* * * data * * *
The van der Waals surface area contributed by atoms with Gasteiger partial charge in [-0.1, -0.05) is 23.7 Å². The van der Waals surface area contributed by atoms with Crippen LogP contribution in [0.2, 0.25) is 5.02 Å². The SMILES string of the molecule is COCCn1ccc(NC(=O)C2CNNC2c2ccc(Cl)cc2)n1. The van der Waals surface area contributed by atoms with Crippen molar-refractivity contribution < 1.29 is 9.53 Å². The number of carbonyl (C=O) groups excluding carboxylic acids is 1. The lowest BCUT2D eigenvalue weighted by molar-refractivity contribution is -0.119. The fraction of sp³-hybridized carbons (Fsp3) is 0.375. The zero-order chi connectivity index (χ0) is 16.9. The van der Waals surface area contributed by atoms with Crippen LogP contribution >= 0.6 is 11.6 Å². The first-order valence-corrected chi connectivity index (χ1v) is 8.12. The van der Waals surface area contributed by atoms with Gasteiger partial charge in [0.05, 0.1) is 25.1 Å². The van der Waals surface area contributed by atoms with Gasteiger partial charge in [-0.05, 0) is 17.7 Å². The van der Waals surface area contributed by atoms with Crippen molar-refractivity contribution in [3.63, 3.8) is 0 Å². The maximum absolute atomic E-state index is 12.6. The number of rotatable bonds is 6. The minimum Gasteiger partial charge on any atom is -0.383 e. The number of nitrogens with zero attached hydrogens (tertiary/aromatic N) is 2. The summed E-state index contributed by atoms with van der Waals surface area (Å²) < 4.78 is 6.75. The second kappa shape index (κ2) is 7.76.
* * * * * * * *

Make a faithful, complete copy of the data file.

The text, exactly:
The van der Waals surface area contributed by atoms with Gasteiger partial charge in [-0.1, -0.05) is 23.7 Å². The van der Waals surface area contributed by atoms with Crippen LogP contribution in [0.2, 0.25) is 5.02 Å². The SMILES string of the molecule is COCCn1ccc(NC(=O)C2CNNC2c2ccc(Cl)cc2)n1. The van der Waals surface area contributed by atoms with Crippen molar-refractivity contribution < 1.29 is 9.53 Å². The number of carbonyl (C=O) groups excluding carboxylic acids is 1. The lowest BCUT2D eigenvalue weighted by molar-refractivity contribution is -0.119. The fraction of sp³-hybridized carbons (Fsp3) is 0.375. The zero-order chi connectivity index (χ0) is 16.9. The van der Waals surface area contributed by atoms with Crippen LogP contribution >= 0.6 is 11.6 Å². The first-order valence-corrected chi connectivity index (χ1v) is 8.12. The van der Waals surface area contributed by atoms with Gasteiger partial charge in [0.05, 0.1) is 25.1 Å². The van der Waals surface area contributed by atoms with Gasteiger partial charge in [-0.05, 0) is 17.7 Å². The van der Waals surface area contributed by atoms with Crippen molar-refractivity contribution in [3.63, 3.8) is 0 Å². The maximum absolute atomic E-state index is 12.6. The number of rotatable bonds is 6. The minimum Gasteiger partial charge on any atom is -0.383 e. The number of nitrogens with zero attached hydrogens (tertiary/aromatic N) is 2. The summed E-state index contributed by atoms with van der Waals surface area (Å²) < 4.78 is 6.75. The second kappa shape index (κ2) is 7.76.